CMP says the line will benefit Maine with construction jobs, electricity costs and improved tax bases. The company has also proposed a $258 million payment over 40 years to help low-income Mainers pay electric bills and $22 million for local economic development. Democrat Gov. Janet Mills supports the project.

But fierce opposition from environmentalists, concerned locals and competing energy companies has dogged the plan since inception. Many are concerned about the impact on tourism, recreation and lifestyle in the western Maine wilderness. Most of the corridor would run along an expanded existing power line, but CMP proposes about 54 miles of new construction and clearing in undeveloped woodland.

The land-use commission regulates development in Maine’s unorganized territories. The power company’s transmission line is allowed in most of the unorganized areas it passes, but needs special permission in three parts – the Kennebec River Gorge, the Appalachian Trail and Beattie Pond.

In deliberations last week, commissioners said they accepted CMP’s plan to bury the transmission line under the Kennebec River Gorge and expand an existing transmission corridor next to the Appalachian Trail.

But the panel stalemated over the impact on Beattie Pond. In CMP’s current proposal, two poles would be visible from some parts of the pond, which has a single seasonal residence, is 27  miles down a gated gravel road and can only be accessed by foot. Fly fishing in the pond, which has a natural brook trout fishery, is allowed.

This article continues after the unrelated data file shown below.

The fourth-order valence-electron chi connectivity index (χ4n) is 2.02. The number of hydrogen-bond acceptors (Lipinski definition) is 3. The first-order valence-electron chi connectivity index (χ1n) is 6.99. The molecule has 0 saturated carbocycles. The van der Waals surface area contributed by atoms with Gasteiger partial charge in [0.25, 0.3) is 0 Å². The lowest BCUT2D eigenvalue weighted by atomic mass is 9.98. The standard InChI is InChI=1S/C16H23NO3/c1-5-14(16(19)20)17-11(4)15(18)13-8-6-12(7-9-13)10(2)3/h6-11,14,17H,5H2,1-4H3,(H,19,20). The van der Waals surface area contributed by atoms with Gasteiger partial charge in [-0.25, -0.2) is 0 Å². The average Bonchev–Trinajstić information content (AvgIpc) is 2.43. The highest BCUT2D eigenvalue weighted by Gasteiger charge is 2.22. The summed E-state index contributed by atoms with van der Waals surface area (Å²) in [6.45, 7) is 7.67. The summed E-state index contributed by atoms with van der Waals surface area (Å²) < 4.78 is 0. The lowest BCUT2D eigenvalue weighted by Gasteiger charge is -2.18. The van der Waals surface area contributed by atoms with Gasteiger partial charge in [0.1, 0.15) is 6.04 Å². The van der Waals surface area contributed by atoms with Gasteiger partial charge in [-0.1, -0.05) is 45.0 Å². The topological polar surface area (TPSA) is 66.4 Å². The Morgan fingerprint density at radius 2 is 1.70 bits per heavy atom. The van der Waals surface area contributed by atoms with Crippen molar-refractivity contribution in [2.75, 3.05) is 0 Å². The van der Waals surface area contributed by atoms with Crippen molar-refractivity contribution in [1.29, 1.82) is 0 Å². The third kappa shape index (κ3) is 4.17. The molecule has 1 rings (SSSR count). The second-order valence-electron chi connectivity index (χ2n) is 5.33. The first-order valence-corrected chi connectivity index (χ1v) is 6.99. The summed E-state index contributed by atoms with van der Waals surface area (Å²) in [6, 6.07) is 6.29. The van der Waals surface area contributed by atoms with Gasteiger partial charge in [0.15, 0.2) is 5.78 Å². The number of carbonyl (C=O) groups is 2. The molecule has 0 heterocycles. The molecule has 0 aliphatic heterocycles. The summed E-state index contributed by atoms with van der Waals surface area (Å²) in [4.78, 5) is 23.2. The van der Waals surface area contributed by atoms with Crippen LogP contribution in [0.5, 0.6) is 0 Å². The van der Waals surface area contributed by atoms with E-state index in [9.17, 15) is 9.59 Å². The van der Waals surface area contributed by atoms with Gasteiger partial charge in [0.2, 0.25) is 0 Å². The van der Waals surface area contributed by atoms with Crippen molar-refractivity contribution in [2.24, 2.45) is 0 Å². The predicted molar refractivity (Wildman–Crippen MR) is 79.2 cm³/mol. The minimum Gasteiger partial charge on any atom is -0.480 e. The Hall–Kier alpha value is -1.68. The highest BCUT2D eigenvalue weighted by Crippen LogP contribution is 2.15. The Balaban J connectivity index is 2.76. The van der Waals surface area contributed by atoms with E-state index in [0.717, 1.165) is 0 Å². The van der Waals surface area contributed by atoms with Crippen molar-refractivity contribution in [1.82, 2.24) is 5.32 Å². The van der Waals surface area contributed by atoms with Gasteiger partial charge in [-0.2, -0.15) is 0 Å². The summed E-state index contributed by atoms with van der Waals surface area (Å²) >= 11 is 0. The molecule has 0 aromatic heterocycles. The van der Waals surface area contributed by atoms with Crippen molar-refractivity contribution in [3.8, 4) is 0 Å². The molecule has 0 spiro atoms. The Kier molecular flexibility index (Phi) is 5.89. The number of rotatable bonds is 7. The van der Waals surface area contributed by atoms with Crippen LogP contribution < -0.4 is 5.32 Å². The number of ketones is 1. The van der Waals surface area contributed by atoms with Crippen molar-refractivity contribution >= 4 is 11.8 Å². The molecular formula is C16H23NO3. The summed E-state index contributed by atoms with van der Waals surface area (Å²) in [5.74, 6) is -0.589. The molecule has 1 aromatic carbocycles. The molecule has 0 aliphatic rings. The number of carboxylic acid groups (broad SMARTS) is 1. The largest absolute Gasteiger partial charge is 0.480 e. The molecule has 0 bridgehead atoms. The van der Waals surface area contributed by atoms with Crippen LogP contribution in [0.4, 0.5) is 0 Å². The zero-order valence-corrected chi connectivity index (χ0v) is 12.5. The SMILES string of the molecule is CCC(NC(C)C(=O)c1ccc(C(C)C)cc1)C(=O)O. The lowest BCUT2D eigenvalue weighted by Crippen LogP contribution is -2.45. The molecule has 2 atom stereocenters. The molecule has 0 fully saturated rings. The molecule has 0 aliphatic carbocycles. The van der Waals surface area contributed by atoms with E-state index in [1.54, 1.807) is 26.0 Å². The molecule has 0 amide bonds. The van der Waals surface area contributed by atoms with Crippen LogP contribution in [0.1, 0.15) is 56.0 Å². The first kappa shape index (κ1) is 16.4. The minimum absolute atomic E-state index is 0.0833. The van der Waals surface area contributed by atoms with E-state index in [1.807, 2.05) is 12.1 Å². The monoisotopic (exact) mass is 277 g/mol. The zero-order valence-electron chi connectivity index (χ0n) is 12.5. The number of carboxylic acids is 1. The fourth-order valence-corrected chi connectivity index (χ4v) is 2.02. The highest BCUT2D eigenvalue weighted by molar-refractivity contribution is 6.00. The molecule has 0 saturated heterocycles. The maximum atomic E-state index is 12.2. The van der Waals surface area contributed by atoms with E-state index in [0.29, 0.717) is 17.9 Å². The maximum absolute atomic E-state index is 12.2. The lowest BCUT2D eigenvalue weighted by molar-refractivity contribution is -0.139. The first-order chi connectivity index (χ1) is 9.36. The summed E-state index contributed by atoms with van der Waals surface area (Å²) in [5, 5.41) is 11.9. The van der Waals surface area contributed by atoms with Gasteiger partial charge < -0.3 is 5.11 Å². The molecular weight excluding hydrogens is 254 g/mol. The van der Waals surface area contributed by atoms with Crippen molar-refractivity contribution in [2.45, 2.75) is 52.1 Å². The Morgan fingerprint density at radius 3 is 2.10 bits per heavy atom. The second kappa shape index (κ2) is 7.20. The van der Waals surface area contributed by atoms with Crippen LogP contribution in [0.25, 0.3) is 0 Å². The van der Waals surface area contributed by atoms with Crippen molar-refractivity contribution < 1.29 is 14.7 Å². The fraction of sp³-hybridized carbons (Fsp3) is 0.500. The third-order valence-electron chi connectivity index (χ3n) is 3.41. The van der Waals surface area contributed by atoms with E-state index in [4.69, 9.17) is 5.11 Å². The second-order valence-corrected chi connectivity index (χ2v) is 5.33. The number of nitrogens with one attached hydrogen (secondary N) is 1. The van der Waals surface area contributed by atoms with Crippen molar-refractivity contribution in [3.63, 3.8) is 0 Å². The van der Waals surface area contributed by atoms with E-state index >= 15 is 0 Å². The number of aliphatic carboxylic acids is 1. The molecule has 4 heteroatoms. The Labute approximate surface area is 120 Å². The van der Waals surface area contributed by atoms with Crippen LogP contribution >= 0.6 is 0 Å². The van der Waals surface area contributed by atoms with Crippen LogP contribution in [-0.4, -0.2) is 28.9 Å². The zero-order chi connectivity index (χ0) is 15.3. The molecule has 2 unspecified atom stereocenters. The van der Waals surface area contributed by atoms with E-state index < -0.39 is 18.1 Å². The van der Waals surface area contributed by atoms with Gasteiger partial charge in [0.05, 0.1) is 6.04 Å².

Seven of 10 commissioners participated in last week’s deliberation. The CMP proposal did not have enough support to get the five votes it needed for approval. The commission intended to revisit the issue at its October meeting.

The Merrill Strip easement to CMP was signed Aug. 28, according to record at Franklin County Registry of Deeds. Dickinson declined in an interview this week to discuss how much the land-rights transaction cost. The company earlier testified that $1,000 per acre was a reasonable value for the land it wanted. The total easement is about 17.75 acres.

Even though the company finalized the deal prior to last week’s land use commission meeting, it had not completed its review to make sure the site was appropriate for the power line, Dickinson said. Offering commissioners the alternative without due diligence would have been irresponsible, he added.

“We didn’t know at that point if it was a viable alternative,” Dickinson said.

Yale University, though Bayroot LLC, has substantial timber holdings in northern New England. Bayroot owns more than 288,000 acres – about 450 square miles – of timberland in Franklin, Oxford, Somerset, Piscataquis and Penobscot counties, according to an analysis of state tax records. The company is listed among companies affiliated with Yale in the university’s 2017 federal tax filing.

Two years ago, the university was caught up in controversy over Northern Pass, a power line proposed by Eversource Energy also to bring hydropower from Quebec to Massachusetts through northern New Hampshire. Yale students and local opponents called on the university to reject a 2012 lease between Wagner Forest Management and Eversource for Bayroot land to build the transmission line.

In a June 2017 statement, Yale said that as an institutional investor it had limited control over land management decisions made made by its partners. Eversource abandoned the Northern Pass project last year, after it was dealt a defeat by the New Hampshire Supreme Court.

This story was updated at 10:30 a.m. Sept. 19 to include the full quote from Sandi Howard, a portion of which had been inadvertently cut.